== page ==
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Last Updated: Friday, 7 April 2006, 10:45 GMT 11:45 UK
Care review follows baby murder
Paul O'Neil
Paul O'Neil was jailed in February 2006
Better methods of identifying at risk children are being brought in by a local authority criticised after a baby was battered to death by his father.

Paul O'Neil, 33, from Newcastle, was jailed for life in February, after he held the face of his son Aaron against a gas fire and fractured his skull.

Child care services were criticised in a subsequent independent report and a health worker was sacked.

Now Newcastle Council has made public revised measures it is to introduce.

O'Neil was told he must serve at least 22 years, after Newcastle Crown Court convicted him of the murder of three-month-old Aaron.

The baby had 37 visible injuries, skull fractures and broken limbs at the time of his death a year earlier.

Immediate action has taken place to develop and improve existing systems for sharing information about dangerous individuals who move between vulnerable families.
Newcastle City Council

Now Newcastle City Council says it is to introduce a raft of new measures to help prevent a similar tragedy.

These include more spot checks on social care staff dealing with children, better sharing of information - especially in areas concerning vulnerable young and potentially vulnerable unborn children.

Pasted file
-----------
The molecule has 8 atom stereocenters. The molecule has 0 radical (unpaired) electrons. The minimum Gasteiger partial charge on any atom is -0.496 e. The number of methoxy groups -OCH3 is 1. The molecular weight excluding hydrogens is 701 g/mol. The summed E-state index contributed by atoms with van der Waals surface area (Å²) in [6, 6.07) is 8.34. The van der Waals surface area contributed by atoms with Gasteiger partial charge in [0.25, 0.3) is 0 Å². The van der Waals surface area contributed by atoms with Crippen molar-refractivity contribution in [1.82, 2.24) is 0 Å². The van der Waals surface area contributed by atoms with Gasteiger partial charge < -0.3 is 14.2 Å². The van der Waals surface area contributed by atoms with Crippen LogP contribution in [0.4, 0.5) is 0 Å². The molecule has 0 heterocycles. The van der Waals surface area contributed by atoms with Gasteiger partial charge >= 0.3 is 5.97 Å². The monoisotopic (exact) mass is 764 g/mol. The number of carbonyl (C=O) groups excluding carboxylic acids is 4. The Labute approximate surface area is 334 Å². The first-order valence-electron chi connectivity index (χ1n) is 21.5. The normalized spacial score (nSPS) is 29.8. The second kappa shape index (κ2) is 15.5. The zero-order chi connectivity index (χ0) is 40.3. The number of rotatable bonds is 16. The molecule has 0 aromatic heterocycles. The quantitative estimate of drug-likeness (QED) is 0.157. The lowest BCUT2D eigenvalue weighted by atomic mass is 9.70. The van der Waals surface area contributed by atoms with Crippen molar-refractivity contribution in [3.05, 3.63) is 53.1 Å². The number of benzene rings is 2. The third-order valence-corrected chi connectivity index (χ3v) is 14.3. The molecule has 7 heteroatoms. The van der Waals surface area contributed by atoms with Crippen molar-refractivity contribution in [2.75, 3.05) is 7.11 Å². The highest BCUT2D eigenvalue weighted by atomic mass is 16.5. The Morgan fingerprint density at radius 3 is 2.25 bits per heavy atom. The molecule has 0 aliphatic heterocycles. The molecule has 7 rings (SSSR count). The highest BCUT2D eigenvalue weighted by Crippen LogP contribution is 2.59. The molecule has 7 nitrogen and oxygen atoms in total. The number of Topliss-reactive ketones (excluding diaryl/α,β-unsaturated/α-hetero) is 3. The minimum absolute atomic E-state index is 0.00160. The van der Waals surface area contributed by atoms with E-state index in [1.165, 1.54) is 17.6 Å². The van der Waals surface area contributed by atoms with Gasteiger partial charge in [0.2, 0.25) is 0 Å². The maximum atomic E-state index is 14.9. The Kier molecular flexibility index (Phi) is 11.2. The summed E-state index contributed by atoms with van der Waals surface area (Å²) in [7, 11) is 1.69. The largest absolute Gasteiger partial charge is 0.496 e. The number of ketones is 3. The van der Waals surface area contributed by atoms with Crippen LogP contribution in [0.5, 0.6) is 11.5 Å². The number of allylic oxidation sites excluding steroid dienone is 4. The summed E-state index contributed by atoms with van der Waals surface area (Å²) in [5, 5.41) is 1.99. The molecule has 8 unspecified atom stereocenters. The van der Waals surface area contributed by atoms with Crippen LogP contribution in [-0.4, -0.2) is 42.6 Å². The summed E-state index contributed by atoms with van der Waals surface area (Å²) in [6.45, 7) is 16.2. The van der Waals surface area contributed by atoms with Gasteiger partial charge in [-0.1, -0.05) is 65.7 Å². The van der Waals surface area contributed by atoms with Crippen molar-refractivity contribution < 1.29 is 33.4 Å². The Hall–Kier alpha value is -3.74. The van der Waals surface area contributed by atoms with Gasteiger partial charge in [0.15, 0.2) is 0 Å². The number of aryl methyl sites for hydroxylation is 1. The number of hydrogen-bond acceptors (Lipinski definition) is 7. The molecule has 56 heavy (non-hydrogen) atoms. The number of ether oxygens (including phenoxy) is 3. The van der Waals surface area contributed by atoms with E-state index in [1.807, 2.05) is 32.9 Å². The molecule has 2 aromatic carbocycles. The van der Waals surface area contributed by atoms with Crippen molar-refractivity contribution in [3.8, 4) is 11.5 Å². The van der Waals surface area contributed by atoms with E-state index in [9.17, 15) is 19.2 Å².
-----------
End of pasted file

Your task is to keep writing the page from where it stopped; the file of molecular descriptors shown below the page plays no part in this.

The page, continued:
Better information sharing between social workers and the police is also promised, as is specialist training in domestic violence for all social worker staff.

A spokeswoman for Newcastle Council, said: "Immediate action has taken place to develop and improve existing systems for identifying and sharing information about dangerous individuals who move between vulnerable families."

Following Aaron's death, the Local Safeguarding Children Board (LSCB) commissioned independent expert Catherine Weightman to investigate the case.

She found information which showed O'Neil as a violent individual who posed a risk to women and children, was held by health and social services, but not properly shared.

O'Neil had admitted cruelty, but denied murder and five GBH charges, between November 2004 and February 2005.




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